So if you’re using bleach products to clean your or your customers’ homes, then it’s important to know what you can and can’t use them on.

Some surfaces that bleach is great for include high-touch surfaces, like plastic toilet seats and laminate countertops. Seven places you should never use bleach include:

              1. Wood Surfaces
              2. Stainless Steel and Most Metal Surfaces
              3. Stone Surfaces
              4. Grout
              5. Painted Surfaces
              6. Surfaces Where Children and Pets Hang Out
              7. Surfaces Near Plants

1. Wood Surfaces

Bleach is a basic solution, whereas wood is slightly acidic. For any non-chemistry heads out there, that basically means that bleach can damage the cellular structure of wood, essentially breaking it down.

2. Stainless Steel and Most Metal Surfaces

Bleach is an oxidizing agent, so it doesn’t play nice with most metals. Using it on surfaces like stainless steel can cause the metal to rust over time.

3. Stone Surfaces

For your expensive marble or travertine tiles, never use bleach or anything acidic, like vinegar or lemon. These will damage the surface, with the only way to fix it is to replace the tiles.

4. Tile Grout

Using bleach to clean tiles will break down tile grout over time, which can then make way for mold, dirt, and debris to take up residence. The only way to fix it is to scrape out the old grout and fill it in with new.

5. Painted Surfaces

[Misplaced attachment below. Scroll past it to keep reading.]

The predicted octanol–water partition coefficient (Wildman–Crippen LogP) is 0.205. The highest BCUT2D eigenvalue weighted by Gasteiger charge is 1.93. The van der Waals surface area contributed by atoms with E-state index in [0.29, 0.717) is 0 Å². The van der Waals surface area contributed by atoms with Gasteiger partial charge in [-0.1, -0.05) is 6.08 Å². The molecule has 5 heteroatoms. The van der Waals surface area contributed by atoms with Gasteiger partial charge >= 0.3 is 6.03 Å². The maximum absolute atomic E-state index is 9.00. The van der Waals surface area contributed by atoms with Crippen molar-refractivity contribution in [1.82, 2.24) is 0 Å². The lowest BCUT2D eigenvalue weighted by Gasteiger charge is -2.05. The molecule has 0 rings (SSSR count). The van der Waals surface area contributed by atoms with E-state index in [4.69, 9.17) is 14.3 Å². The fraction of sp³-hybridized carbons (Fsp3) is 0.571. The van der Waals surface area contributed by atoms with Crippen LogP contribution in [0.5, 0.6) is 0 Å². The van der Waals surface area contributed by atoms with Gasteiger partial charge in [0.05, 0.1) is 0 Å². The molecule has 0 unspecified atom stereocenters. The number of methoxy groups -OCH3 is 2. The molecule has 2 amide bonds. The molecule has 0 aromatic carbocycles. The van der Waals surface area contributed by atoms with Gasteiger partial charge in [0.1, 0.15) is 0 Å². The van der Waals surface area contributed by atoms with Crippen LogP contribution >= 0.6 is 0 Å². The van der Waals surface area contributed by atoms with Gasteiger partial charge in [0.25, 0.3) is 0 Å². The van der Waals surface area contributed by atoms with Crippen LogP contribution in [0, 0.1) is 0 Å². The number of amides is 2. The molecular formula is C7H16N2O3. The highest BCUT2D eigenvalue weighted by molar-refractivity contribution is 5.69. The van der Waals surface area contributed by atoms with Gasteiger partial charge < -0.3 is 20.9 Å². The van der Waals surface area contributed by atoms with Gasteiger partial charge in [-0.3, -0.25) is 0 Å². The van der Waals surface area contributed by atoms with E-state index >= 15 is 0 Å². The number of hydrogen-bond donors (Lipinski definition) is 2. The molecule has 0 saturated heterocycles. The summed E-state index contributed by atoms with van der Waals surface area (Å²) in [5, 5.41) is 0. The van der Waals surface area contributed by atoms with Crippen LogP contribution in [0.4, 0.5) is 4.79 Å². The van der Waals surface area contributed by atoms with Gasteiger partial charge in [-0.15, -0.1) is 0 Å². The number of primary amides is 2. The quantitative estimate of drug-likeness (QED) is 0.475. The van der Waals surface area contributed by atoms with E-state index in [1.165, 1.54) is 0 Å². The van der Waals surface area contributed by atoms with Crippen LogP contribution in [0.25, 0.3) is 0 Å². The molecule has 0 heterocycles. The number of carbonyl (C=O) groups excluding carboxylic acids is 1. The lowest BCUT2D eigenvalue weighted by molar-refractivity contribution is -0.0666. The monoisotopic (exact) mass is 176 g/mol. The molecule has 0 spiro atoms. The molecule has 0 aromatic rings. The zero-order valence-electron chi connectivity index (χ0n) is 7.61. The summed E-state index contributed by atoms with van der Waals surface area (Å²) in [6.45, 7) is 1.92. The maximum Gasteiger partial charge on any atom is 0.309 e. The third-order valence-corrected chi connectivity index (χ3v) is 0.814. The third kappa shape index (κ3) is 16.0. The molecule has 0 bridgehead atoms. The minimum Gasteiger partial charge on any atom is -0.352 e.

Painted surfaces, such as walls, should not be cleaned with bleach, even if it's diluted. The bleach will start to erode paint, especially water-based interior paints.

6. Surfaces Children and Pets Use

You might be tempted to use bleach to disinfect surfaces or toys that children and pets use, but bleach can be toxic when ingested.

7. Surfaces Near Plants

Bleach is also toxic to the environment, like soil, waterways, and plants. If you’re spraying bleach solution near indoor plants, remove them completely from the area. For outdoor use, opt for something more eco-friendly that won’t negatively impact the environment.

What to Use Instead of Bleach

As already mentioned, bleach is designed to be used as a disinfectant. But if it’s not suitable for all surfaces, what can you use instead? The safest option is to make your own.

For your special stone surfaces like marble, avoid anything acidic, like vinegar. Here are two recipes for disinfectant cleaning spray. All you need is a spray bottle and the below ingredients.

Disinfectant without acid

Disinfectant with acid

It’s also worth investing in high-quality tools because they do a lot of the heavy lifting when it comes to cleaning. Opting for professional-grade microfiber towels and mop systems will ensure a deeper level of cleaning that other tools just cannot reach.

Better Than Bleach

Bleach is no longer the be-all-end-all for disinfectants and laundry whiteners. These days there are hundreds of other options that are safer and, in some cases, more effective. We also know more now than we did 50 years ago about the impacts products we’re exposed to have on our health and the environment.

With good quality tools and homemade disinfectants, you can prevent damaging any surfaces, and keep yourself, your family, and your customers safe.


Our curated cleaning kit for homeowners

We’ve curated a cleaning kit of our favorite must-have products to keep a home in top shape. It contains two types of microfiber towels, a microfiber duster, and a heavy duty mop it. Check it out!